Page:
Dutch Railways considers banning Interrail from ICEs to Germany this summer
Due to overcrowded trains last summer, Dutch Railways (NS) is considering banning Interrail passengers from ICE trains to Germany this summer. The direct Amsterdam-Berlin intercity remains unaffected. “We cannot prevent a lot of people boarding the ICE at the same time due to unpredictable Interrail travel behaviour, which is why we are considering making the ICE inaccessible with an Interrail pass this summer,” said an NS spokesperson.
It caused quite a bit of outrage on social media and elsewhere this week: the NS international website suddenly stated that travelling with an Interrail pass from a Dutch station between 17 June and 18 August is not possible for ICE trains to Germany with departure times between 6am and 4pm. This does not apply to the direct Intercity Amsterdam – Berlin, but about the Intercity Express (ICE) route, for which Dutch passengers heading to Berlin change trains in Duisburg.
An NS spokesperson said to RailTech that this was “unfortunate communication”, as the measure is not yet final. “With all the good intentions of ‘let’s communicate early’, it had already been put on the website, but of course before that you have to take certain steps and find out it you can actually do this legally, for example. We are not at all sure yet whether it is all allowed, because Interrailers assume that you can just travel.”
Before next summer, NS will announce whether Interrail users will actually be barred from ICE trains as part of a package of measures against overcrowded trains.
Passengers with reservations left behind at station
Indeed, the reason that this consideration is being made by NS is the fact that last summer, ICE trains were overcrowded, and even passengers with seat reservations were left on the platform in Utrecht and Arnhem, the NS spokesperson says. These were both Interrail travellers and people who had simply bought a ticket separately. So the decision is mainly due to crowding on ICEs to Germany in the Netherlands itself. “The Germans also really see it as a Dutch problem”.
At the same time, NS does not blame last summer’s travellers. The spokesperson therefore agrees with the Interrail travellers, as the ICE was faster and the journey planner indicates this, but “it creates an extremely unpleasant situation in the ICE”. “This is not pleasant for either passenger group, so we have to do something about it.”
Works in Germany part of the problem
A factor here is that there are works on the route of the direct intercity Amsterdam – Berlin, near the German capital, which continue into this year. This makes intercity train’s travel time longer, and despite changing trains in Duisburg, the ICE route is faster. “Berlin is a very popular destination for Interrailers. If it then saves you three-quarters of an hour to an hour in time, they will do it, only it is quite unpredictable how they will travel and when, and that makes the crowds very difficult to regulate.” In doing so, many Interrail travellers in particular board in Amsterdam, which means the train is already crowded in Utrecht or Arnhem.
This problem of overcrowded trains had already been discussed with Eurail, the company behind the Interrail passes, but not yet to definitively ban Interrail travellers, according to NS. Commenting, a spokesperson for Eurail said it “always advocates for a fully open rail network without restrictions across Europe to ensure the best possible travel experience for Eurail and Interrail passengers and carriers”. However, Eurail also says that it is willing to work with rail carriers. “We also recognise that there are peak times when problems arise and we are willing to work with the railways to find the best possible solution together.”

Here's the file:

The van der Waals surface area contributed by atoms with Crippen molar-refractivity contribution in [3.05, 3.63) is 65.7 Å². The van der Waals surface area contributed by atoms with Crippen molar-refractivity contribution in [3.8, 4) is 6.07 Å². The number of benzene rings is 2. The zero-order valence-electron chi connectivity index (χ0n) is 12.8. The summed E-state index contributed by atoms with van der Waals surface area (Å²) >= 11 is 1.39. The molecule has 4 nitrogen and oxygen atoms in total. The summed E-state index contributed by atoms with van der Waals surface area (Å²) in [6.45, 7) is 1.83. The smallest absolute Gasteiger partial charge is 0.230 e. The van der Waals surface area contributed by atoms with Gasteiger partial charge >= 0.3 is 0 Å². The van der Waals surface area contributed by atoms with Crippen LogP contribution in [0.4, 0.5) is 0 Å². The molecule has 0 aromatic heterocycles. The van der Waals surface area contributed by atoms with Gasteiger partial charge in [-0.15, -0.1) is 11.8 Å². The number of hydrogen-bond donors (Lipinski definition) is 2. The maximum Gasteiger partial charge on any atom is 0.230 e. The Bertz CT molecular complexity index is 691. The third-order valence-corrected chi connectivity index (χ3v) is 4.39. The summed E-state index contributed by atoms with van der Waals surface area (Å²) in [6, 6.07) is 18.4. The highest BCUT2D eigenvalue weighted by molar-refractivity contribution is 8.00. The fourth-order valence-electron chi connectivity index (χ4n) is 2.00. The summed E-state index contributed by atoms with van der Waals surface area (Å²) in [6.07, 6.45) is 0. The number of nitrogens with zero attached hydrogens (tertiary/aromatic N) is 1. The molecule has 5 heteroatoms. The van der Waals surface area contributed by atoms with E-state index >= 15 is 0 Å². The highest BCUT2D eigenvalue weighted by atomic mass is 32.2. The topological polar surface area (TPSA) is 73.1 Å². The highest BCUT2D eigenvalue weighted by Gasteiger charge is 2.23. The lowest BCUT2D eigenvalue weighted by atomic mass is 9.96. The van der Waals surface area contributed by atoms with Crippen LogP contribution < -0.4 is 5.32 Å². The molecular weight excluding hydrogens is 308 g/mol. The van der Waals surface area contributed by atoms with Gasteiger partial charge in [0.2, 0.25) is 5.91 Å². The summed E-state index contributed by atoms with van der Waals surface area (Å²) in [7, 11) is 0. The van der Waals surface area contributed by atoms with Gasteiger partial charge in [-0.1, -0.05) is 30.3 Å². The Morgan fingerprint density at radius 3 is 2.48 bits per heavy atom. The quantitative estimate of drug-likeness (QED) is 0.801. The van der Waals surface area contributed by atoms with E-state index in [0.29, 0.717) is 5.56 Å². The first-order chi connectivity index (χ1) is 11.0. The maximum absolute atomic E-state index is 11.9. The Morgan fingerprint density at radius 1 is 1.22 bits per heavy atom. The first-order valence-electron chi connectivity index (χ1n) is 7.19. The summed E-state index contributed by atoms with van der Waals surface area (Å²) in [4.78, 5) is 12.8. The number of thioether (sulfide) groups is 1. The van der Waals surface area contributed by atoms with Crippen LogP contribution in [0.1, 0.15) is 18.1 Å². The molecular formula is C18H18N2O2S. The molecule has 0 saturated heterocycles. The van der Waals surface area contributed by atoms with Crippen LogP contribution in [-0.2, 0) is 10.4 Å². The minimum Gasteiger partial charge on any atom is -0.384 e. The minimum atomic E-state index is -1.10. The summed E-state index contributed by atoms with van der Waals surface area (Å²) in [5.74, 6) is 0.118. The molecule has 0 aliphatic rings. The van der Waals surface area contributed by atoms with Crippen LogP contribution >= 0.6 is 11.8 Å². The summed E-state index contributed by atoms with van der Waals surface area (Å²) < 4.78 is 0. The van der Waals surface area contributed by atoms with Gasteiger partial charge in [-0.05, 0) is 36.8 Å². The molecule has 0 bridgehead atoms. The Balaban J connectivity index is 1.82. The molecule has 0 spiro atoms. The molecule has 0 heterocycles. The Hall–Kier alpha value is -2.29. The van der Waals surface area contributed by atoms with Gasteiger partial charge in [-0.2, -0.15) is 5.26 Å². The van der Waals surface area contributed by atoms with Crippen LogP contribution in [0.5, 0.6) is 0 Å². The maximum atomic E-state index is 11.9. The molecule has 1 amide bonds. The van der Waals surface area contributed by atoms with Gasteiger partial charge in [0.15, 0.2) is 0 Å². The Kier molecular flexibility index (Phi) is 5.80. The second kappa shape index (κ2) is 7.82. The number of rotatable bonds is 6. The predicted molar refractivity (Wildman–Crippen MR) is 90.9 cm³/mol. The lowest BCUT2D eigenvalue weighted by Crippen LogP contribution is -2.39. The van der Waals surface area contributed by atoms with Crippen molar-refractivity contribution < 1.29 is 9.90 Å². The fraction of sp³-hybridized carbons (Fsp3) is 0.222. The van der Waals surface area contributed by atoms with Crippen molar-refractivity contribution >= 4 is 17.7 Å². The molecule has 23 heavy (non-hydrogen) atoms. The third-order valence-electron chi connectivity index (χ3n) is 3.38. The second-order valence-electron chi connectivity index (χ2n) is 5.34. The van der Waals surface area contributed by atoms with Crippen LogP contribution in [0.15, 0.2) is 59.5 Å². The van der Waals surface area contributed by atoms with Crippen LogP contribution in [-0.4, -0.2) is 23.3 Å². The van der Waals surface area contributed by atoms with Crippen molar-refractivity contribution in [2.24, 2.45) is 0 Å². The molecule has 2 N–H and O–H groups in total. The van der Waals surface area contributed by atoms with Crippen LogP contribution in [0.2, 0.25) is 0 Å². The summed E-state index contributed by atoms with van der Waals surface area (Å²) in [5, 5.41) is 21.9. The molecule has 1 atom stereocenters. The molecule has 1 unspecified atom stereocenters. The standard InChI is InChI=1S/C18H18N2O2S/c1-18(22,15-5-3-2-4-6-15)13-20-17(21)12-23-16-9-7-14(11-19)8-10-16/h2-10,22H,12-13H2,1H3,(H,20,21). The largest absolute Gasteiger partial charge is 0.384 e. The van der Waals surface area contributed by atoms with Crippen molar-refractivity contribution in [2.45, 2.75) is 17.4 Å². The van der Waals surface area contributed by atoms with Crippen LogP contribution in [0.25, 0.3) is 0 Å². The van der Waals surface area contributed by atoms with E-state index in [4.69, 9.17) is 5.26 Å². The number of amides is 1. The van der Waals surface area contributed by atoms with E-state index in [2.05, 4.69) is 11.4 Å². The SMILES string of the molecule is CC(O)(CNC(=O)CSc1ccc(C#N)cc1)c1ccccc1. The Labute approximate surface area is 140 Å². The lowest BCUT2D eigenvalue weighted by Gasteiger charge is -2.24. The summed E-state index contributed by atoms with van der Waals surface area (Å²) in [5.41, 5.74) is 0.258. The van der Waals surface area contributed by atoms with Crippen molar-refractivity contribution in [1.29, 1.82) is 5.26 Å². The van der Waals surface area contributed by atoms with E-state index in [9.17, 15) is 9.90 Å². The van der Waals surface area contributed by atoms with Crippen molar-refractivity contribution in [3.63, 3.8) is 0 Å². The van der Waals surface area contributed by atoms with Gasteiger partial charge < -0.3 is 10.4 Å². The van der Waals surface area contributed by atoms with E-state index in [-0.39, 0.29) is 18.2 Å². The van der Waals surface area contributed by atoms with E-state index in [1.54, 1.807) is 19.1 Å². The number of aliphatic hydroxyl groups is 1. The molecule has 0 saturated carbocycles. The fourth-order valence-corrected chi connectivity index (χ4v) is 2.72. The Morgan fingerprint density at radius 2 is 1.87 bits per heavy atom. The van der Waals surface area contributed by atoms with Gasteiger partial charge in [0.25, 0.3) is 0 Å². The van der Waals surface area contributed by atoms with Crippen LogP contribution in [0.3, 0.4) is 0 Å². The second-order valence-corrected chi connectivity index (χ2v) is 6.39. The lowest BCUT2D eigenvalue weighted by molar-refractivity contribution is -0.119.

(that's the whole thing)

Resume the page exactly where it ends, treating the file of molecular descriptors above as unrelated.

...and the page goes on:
Dutch travellers’ association Rover says it is “surprised” by the possible move, and has asked NS for clarification. The organisation says it was unhappy with NS International’s solution last summer. “Travellers should assume that trains for which they bought a ticket are running and that they can take it”, they said. On the other hand, they too recognise that a repetition of last summer must be avoided, and therefore call on passengers to speak up and submit their ideas to the problem.
Additional trains ordered, but will take time
The main solution for the overcrowded trains are more trains, sees also NS. Deutsche Bahn last year ordered new trains from Spanish manufacturer Talgo, which will be used on the Amsterdam-Berlin route, among others. The so-called ICE L trains are scheduled for delivery by the end of 2024. “Until then, we cannot deploy additional trains however, as the number of ICEs is limited,” said the NS spokesperson. “Also, one ICE caught fire last year, which makes it even more difficult.” On top of that, the current ICEs are “of age”, and may also break down, making consecutive trains even busier.
NS has thus not yet decided whether the measure will go ahead. “We are talking to partners in Europe, but we have no choice but to tell Interrailers now that we are currently closing the ability to reserve ICEs from the Netherlands next summer in the Interrail app to avoid disappointment in case the measure does go ahead.” This means that if someone buys an Interrail pass now and goes to look for trains to take in the summer towards Berlin, the ICE international cannot be selected as an option, and the only trip visible is the direct intercity to Berlin.
Travellers can still take an earlier or later ICE, i.e. before 6am or after 4pm. “And if you don’t want to go to Berlin but to the south of Germany, you can still travel via Liège, for example. There are still plenty of options to travel, we just can’t all take that ICE, at that time of day”, the NS spokesperson said. “In the coming period with the limited capacity, we want to have a lot of people travelling with pleasure, and it was not enjoyable last year.”